What’s in a Pronoun?
“Hello, my name is Anna and my pronouns are she, her, and hers.” That has now become my standard greeting at meetings and events. It wasn’t something that happened naturally, but with a little practice and intention, it became a habit.
As an Organizer with the ACLU of Northern California, I spend much of my time advocating for schools that are welcoming and inclusive to transgender students. Part of that advocacy includes talking to people about gender, and educating people about transgender issues.
Being an ally
I’m a cisgender person. That means that my gender identity aligns with the sex I was assigned at birth.
Because I do not have the lived experience of being transgender, my advocacy around transgender issues is defined and limited by my identity as an ally. My goal is to use my cisgender privilege to talk to other cisgender people about gender, how to create more inclusive environments, and how to actively challenge transphobia.
All people are impacted by gender and have identities that need to be affirmed and respected, but many cisgender people do not need to worry about having our gender identities recognized. We have the privilege of not having to think much about our gender or about people respecting our names and pronouns.
That is not the case for many gender nonconforming and transgender folks. Many transgender people fight on a daily basis to have their names and pronouns respected, which is no small or trivial feat. Names and pronouns shape how we are viewed in the world and are important pieces of our identities.
Doing the work, step by step
Fighting transphobia takes proactive work. Creating spaces that affirm people’s identities takes proactive work. While some of the work I do focuses on structural and systemic changes, it is also important to shift cultural norms and practices.
In the course of our recent advocacy, the ACLU of Northern California took a hard look at our own internal policies and practices and we realized that we needed to make some changes. This has been and will continue to be an ongoing process of action and reflection. We believe that it is essential for us, as an organization, to continue to push ourselves to grow and live out the values that we advocate for externally.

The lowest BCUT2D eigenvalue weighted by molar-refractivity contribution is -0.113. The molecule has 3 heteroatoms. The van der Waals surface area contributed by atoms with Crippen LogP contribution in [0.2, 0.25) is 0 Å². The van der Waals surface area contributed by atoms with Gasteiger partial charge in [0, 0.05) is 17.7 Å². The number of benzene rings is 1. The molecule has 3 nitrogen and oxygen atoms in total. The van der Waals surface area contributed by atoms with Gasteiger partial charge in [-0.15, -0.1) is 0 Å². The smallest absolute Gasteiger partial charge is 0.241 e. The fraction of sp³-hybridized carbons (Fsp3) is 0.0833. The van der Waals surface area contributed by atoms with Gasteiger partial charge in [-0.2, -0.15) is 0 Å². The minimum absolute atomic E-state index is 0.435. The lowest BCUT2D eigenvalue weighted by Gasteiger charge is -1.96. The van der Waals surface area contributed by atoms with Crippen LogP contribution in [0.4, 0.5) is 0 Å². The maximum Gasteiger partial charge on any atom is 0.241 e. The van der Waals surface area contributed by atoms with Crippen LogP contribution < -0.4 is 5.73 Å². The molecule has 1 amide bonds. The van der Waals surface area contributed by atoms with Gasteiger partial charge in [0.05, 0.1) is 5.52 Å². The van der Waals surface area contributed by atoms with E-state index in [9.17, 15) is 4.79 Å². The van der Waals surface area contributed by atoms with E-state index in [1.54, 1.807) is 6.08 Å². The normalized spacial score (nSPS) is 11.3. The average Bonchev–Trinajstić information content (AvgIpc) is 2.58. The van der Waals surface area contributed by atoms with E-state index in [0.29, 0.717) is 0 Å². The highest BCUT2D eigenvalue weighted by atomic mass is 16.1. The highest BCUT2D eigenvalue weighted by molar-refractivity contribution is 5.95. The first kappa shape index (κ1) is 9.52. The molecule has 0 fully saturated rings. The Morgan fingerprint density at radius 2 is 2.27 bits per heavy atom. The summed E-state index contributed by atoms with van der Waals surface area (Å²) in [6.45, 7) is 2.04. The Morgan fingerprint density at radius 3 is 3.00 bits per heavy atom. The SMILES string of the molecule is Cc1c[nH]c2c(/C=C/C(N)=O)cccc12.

One small way in which the ACLU of Northern California is changing our own internal norms is by designing a new nametag for meetings and events that includes a specific space for people to write in their pronouns. This may appear to be a small thing. And in some ways, it is. There is so much work to be done. But in the words of the ACLU’s Chase Strangio, “how we talk about trans people sets the tone for the world in which trans people live.”
Creating spaces and practices that affirm people’s names and pronouns is a step towards greater inclusion. It creates room for people to respect one another and be our full selves. It also provides the opportunity for allies to talk to other cisgender people about pronouns, transphobia, and the importance of not making assumptions about people’s identities. While this may appear as a minor change, these brief interactions can serve as an entry point for people to think about their individual practices and we can build upon these moments to create systemic changes and larger cultural shifts.
Since using pronouns on nametags may be a new practice for many people, we have created a frequently asked questions page with additional information to help with this change in practice.